Cate Shortland, Lore, 2012, 35 mm, color, sound, 108 minutes. Left: Lore and Thomas (Saskia Rosendahl and Kai Malina). Right Lore (Saskia Rosendahl).


FEW FILMS DRAMATIZING the effects of the Second World War on the families of Nazis or Nazi sympathizers have managed to overcome the understandably queasy reluctance of international audiences to embrace the subject. The number of awards loaded on the Australian/German co-production Lore will no doubt facilitate its marketability, though the film’s merits are not entirely unalloyed. Directed by Cate Shortland and based on Rachel Seiffert’s The Dark Room—a novel that spans several generations—Lore concentrates only on the middle story, focusing on the young protagonist of its title and the premature burden she assumes when her parents’ lives are compromised with the fall of Germany in 1945. As everything collapses around them, Father (Hans-Jochen Wagner), who, as an incriminating photo later confirms, participated in the interment and killing of Jews, moves the family into the relative seclusion of the Black Forest. Shortly after he goes off to almost certain imprisonment, Mother (Ursina Lardi) leaves to join him, believing the children will be less prone to discovery without her, and instructs Lore to take her siblings to their grandmother’s home in Hamburg.

Lore (Saskia Rosendahl) embarks on the journey, leading her four siblings through the multi-occupied Allied zones of the recently destroyed German state. In order to sustain their will to walk on, she tells her younger sister and their twin brothers that they will reunite with their parents in Hamburg, though she knows this is untrue. Trading food for the little money and the few pieces of jewelry her mother leaves her, their plight becomes suspicious to unsympathetic locals. They are soon joined by Thomas (Kai Malina), an intense young man who has survived a concentration camp, knows his way around border guards, and carries official papers along with the yellow Jewish star. Appealing to the sympathies of American soldiers, he claims to be Lore’s older brother, lies about their time in the camps, and helps the group through the trickier passages of their journey. This includes a rather unsavory episode—not in the novella—where in order to obtain a boat to cross a river, Lore plays to the lascivious interests of a local boatman as Thomas bashes his brains in with a rock. In another instance, while trying to enter the British zone one of the twins ignores Thomas’s instructions and is shot by Russian soldiers. As unexpectedly as Thomas enters their lives, he exits, at which point Juri, the surviving twin, shows Lore the wallet he stole hoping to prevent Thomas from going. As she peruses it, we learn that Thomas had stolen the identification papers from a Jewish prisoner “already dead,” making us question whether Thomas himself is Jewish.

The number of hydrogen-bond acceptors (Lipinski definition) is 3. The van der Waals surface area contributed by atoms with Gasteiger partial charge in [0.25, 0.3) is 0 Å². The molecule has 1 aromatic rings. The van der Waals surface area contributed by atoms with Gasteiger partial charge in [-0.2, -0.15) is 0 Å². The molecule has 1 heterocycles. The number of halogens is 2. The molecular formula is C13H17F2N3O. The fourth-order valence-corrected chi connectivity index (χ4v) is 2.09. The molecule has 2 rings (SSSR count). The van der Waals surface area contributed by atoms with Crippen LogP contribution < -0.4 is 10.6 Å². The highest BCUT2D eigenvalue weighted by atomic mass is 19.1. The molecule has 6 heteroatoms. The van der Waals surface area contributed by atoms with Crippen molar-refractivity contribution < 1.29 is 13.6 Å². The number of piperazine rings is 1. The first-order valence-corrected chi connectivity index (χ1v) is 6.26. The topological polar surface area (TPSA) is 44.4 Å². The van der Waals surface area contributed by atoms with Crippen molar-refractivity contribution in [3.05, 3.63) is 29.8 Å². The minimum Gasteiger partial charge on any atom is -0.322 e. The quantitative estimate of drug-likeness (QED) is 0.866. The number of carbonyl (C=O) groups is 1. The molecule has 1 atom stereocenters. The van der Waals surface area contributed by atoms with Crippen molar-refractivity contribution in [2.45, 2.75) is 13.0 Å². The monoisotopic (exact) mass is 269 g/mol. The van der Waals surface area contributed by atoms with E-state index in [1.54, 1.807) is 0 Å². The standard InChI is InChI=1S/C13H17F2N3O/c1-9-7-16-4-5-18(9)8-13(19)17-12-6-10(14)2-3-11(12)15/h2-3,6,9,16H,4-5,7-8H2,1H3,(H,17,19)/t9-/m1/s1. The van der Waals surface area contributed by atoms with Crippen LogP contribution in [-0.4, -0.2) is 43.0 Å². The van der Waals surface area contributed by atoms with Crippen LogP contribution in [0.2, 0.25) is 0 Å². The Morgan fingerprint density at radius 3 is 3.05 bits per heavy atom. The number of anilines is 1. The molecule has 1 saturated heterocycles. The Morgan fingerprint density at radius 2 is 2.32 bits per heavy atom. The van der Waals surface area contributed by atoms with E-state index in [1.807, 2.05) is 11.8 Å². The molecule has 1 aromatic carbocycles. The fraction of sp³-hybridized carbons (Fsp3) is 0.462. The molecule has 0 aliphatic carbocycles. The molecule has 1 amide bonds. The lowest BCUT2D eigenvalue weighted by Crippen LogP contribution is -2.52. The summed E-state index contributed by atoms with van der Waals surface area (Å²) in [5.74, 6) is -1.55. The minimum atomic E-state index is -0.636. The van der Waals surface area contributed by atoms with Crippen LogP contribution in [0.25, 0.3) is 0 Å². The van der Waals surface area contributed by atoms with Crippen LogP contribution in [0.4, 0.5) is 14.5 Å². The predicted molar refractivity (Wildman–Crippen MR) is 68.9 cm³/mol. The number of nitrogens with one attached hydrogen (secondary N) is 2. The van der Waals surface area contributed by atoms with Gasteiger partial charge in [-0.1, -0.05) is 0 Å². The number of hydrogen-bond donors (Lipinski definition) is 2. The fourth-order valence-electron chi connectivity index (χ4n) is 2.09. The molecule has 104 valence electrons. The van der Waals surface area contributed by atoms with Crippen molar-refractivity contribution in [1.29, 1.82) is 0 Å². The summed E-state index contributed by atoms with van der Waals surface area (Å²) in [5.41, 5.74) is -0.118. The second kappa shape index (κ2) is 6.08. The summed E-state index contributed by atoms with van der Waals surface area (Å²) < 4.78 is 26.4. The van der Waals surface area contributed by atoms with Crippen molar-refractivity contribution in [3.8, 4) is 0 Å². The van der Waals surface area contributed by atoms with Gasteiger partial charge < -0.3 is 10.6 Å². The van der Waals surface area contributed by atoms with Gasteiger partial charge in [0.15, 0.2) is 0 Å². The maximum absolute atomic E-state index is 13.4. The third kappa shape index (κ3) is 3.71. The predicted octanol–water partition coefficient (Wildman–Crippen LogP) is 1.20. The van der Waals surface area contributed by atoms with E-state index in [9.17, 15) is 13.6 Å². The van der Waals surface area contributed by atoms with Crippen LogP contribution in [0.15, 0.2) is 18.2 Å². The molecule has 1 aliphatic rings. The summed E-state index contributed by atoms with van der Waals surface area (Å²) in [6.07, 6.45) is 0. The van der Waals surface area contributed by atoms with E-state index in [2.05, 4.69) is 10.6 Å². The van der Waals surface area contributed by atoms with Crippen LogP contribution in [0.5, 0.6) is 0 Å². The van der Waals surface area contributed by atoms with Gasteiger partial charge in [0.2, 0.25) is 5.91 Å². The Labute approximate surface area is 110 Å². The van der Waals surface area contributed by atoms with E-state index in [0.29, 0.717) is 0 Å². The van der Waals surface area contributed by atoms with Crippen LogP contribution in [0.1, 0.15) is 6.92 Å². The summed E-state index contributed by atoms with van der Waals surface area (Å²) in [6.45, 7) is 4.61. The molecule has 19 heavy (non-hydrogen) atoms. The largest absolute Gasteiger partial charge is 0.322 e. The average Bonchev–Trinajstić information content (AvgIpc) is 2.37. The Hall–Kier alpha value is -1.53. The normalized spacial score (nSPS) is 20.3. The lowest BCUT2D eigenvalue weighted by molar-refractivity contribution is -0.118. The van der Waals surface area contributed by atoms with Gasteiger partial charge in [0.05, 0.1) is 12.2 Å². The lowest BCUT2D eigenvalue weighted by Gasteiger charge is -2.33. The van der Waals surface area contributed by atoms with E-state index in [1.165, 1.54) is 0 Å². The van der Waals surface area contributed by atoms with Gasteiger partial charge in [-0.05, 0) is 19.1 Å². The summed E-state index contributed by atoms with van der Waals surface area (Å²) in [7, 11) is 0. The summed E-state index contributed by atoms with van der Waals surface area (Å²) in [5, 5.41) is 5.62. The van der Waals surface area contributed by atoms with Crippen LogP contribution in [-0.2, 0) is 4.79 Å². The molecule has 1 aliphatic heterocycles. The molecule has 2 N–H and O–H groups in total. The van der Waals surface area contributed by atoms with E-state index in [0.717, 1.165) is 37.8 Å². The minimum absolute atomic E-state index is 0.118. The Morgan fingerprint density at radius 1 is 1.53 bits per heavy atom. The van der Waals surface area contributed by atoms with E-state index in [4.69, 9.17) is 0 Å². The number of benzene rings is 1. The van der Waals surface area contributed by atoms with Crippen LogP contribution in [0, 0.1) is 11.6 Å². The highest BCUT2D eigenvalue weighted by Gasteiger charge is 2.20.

In general, Shortland’s approach avoids the mawkish and sentimental pitfalls that plague such material, and the film is so well acted that it is hard to believe that Lore and her siblings are not actually related. It is also effectively constructed and impressively photographed, the lyrical lushness of the German countryside at odds with the horror of the events. All the more disappointing that Shortland and co-writer Robin Mukherjee betray the novel’s subtler style by descending on occasion to the crude and sensational. The boatman’s murder is a case in point. Its message—that even the “innocent” may resort to violence in wartime—is as bludgeoning as the act visited upon the unsuspecting victim. Lore’s later remark to Thomas under her breath, “What have we done?” only underlines the obvious. More credible, though just as untrue to the source, are the titillating touches induced by Thomas’s frustrated desire for Lore and her cruel rebuffs that clearly imply her repugnance of his Jewishness. While their silent, erotically charged interactions are compelling and befit their ages, they are inventions of the screenwriters.

The mystery of Thomas’s real identity has the desired ironic effect, but it also sets up a conclusion that reverses Seiffert’s more disturbing open-ended denouement. As a symbol of arriving safely at grandmother’s house, Lore places the small porcelain deer she has kept intact through the journey on a table with others, symbolically reconnecting it to the world before the nightmare of Nazism and the war. Soon after, however, when grandma upbraids Juri at the dinner table for poor manners, Lore repeats his behavior, stuffs bread in her mouth, and spills milk on the table, after which she destroys all the porcelain figurines.

Following this display of rebellion against order, we last see her thumbing through Thomas’s wallet and looking more thoughtfully at the photos of the Jewish prisoner’s family. While this telegraphs what Lore has learned about the world and the lives of others, it also strains for the kind of comforting reassurance that Seiffert avoids. Her conclusion has no confrontation scene at the dinner table and leaves us with an image of Lore looking forward to a vaguely amnesiac future. Preferring to redeem Lore and explicitly condemn the blindness and denial that engulfed Germany for decades, Shortland somewhat softens the brute honesty of her otherwise affecting movie.

Tony Pipolo

Lore opens in New York and Los Angeles on Friday, February 8th.